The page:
Supreme Court: Planting GPS tracker on a car is 'search,' requires warrant

A unanimous Supreme Court has ruled that installing a Global Positioning System tracking device on a suspect’s car constitutes a search and requires a warrant, applying an 18th century guarantee against unreasonable searches to a 21st century technology.

The decision upholds the reversal of Washington nightclub owner Antoine Jones’ conviction on federal drug trafficking charges obtained in the Washington, D.C., Circuit Court with the use of data from a GPS tracking device.

In a separate case in St. Louis, a federal judge recently had decided the other way, ruling that installing a GPS device did not constitute a search.

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Although government had argued in the Jones case that using the device was not significantly different from visually tracking the suspect’s movements in public, the justices ruled that that installing a device to collect data from the satellite-based GPS was a search rather than surveillance.

The tracking device sent more than 2,000 pages of location data by cell phone to a government computer over a four-week period in 2005.

“The government’s attachment of the GPS device to the vehicle, and its use of that device to monitor the vehicle’s movements, constitutes a search under the Fourth Amendment,” the court ruled in a decision released Jan. 23.

Although the growing use of GPS technology in mobile devices such as smart phones and tablets has raised privacy issues over companies’ use of this data, the justices did not address the issue of privacy in the majority opinion. It relied instead on whether the placement of the device by law enforcement constitutes a search, and if so whether the defendant’s Fourth Amendment protections against unreasonable search and seizure were violated.

A satellite positioning system uses a constellation of satellites, usually in middle Earth orbits, that continuously broadcast orbital information and time signals. Earth-based receivers picking these signals up compare the time a signal was sent with the time it was received to determine its distance from the satellite. Comparing signals from several satellites at the same time can yield a triangulated position, usually with an accuracy of several meters. This information can be augmented with data from other satellite or ground-based systems to provide greater accuracy.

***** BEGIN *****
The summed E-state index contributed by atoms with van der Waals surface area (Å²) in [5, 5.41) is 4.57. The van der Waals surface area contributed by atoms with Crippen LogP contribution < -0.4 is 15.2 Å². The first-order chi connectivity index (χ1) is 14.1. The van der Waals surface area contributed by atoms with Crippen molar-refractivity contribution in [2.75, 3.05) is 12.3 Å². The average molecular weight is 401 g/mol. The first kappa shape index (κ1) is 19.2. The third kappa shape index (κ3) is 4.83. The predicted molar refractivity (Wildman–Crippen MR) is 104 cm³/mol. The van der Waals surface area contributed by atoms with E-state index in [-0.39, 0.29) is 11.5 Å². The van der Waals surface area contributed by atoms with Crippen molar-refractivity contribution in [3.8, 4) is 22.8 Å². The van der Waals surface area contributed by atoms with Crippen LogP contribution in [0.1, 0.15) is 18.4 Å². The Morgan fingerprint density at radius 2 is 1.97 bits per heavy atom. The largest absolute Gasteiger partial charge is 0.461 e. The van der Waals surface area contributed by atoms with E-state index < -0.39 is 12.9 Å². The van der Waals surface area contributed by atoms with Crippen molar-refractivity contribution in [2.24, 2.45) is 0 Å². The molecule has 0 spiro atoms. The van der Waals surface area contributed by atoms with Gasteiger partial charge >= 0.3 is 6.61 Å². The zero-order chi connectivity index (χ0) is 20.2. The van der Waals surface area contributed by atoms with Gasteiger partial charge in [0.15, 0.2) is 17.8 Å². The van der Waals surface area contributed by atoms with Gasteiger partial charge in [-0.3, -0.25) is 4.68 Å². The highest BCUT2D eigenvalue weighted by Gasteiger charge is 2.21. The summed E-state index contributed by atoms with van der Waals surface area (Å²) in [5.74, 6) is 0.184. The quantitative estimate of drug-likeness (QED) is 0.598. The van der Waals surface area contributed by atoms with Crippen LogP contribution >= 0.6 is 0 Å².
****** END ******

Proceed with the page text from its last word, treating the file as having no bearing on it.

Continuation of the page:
The U.S. military’s GPS currently is the only fully operational Global Navigation Satellite System, although several other countries are in the process of developing competing systems. The technology has been used in popular stand-alone directional service products and embedded in many consumer devices, providing potentially life-saving information from cell phones in making emergency calls to 911 services. They also are used increasingly to deliver location-aware services and advertising to mobile computing devices such as smart phones, and service providers can gather and mine this data.

In the case before the court, police used their own device attached to a vehicle to track its movements. In the opinion joined by Chief Justice John Roberts and associate justices Antonin Scalia, Anthony Kennedy, Clarence Thomas and Sonia Sotomayor, they ruled that in placing the device police encroached on a protected area — in this case Jones’ vehicle, which requires a court warrant to be legal.

The police had a warrant to use the tracking device, but they did not place the device until after the deadline in the warrant, and outside the prescribed location. The government conceded that the warrant was not valid at that time the device was placed but argued that no warrant was needed.

The trial court barred the introduction of tracking information gathered while the vehicle was parked at the defendant’s home but allowed the use of data gathered elsewhere, where the defendant had no expectation of privacy. Jones was convicted in 2007 and received a life sentence.

The Appeals Court reversed the conviction, holding that the tracking evidence was the product of an unconstitutional wireless search. The Supreme Court upheld the Appeals Court decision, finding that even though the defendant had no reasonable expectations of privacy on public streets, placement of the tracking device on the car violated the Fourth Amendment protections without regard to the privacy argument.

“What we apply is an 18th century guarantee against unreasonable searches, which we believe must provide at a minimum the degree of protection it afforded when it was adopted,” Scalia wrote for the majority.
Justices Samuel Alito, Ruth Bader Ginsburg, Stephen Breyer and Elena Kagan concurred in the decision, although they issued a separate opinion based on privacy protections.


About the Author

William Jackson is a Maryland-based freelance writer.


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